Direct Marketing

Junk mailDiane MacEachern has recently written a how-to post for North Americans to decrease the amount of junk mail turning up in their letterbox. I also suffer from that problem, except I live on 5 acres and rolled up collections of inked ads are thrown into the long grass at the front of our property every week. I never take the rubber band off, I never look at the messages, I collect them after I’ve mowed and dispose of them.

When we consider the lifecycle of a product, we have to look at the entire life: for a direct mail piece let’s consider growth and harvest of trees; transport of trees to make paper; transport to printer; use of inks, water and energy for printing, distribution to homes, distribution to tip. That’s a simplistic view of course, but now overlay the real purpose of the project – a sale. CMO Council lists a whole page of varying facts about direct mail, including this one, “Direct mail — yes junk mail via snail mail — still reigns supreme, offering response rates of 1.1 to 1.4% versus 0.03% for email, 0.04% for Internet display ads…”

Diane offers some good ideas for the consumer to restrict the mail arriving, but given that “44% of direct mail is never opened” (CMO Council again), and has such low take-up rates of “1.1 t0 1.4%”, I really believe that direct mail has to be carefully considered as a means of promotion in a world where resources are precious and finite. As a graphic designer, I can be part of the solution.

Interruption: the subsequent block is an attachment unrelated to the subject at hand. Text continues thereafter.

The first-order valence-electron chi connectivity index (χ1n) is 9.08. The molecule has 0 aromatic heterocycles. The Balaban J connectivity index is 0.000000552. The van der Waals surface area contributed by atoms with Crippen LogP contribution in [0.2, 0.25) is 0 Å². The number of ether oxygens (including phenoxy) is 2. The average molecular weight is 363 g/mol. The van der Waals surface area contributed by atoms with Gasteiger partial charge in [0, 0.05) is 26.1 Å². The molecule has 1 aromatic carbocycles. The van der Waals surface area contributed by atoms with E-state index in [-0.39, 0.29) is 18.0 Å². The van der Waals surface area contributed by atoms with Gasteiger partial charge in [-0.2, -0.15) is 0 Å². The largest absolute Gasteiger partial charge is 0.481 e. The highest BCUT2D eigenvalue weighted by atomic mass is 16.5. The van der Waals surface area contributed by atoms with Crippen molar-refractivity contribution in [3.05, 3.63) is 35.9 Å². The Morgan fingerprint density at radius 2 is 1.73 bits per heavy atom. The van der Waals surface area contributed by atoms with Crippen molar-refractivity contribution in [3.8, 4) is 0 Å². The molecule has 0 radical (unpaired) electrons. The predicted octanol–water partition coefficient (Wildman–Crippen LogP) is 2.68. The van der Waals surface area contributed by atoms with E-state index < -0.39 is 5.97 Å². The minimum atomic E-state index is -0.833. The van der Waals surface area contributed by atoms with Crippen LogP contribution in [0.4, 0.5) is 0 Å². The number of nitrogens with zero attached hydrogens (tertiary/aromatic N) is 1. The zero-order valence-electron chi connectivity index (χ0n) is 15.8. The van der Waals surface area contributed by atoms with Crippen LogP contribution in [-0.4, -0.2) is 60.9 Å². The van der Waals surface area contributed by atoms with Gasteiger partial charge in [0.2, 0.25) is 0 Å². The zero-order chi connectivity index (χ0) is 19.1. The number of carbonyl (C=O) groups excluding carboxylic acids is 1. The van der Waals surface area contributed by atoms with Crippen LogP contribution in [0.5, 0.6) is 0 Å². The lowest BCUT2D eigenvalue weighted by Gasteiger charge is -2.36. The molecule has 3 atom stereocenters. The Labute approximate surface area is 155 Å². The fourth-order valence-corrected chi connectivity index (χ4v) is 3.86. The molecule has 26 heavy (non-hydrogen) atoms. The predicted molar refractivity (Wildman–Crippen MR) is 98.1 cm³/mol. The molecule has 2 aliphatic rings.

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Reuse, and extend lifecycle.

timber and glass bathroom cabinet ready for fix-upMy first post: We’re renovating four old units into a family home over the next year. The building is from the 40s and is original. Not detail-gorgeous original, just old and falling-apart original. The kitchens have a sink with underneath chipboard cupboard, and there’s a chipboard pantry. Bathrooms with (rusty) water heater in a cupboard. Get the idea?

But, my fabulous designer-friend Kate, is doing all the architectural details and she was the first to spot a couple of handsome pieces. In the spirit of Fuad-Luke I am aiming to reuse, extending the lifecycle of building materials where I can. Not only is it good for Earth, it will save some money and add to the character of the new build.

I’ll show you some of our ideas over the next year: here is a bathroom wall cabinet which needs some TLC but is made predominantly from timber and glass – and check out the etched palm trees on the glass. Perfect for Brisbane.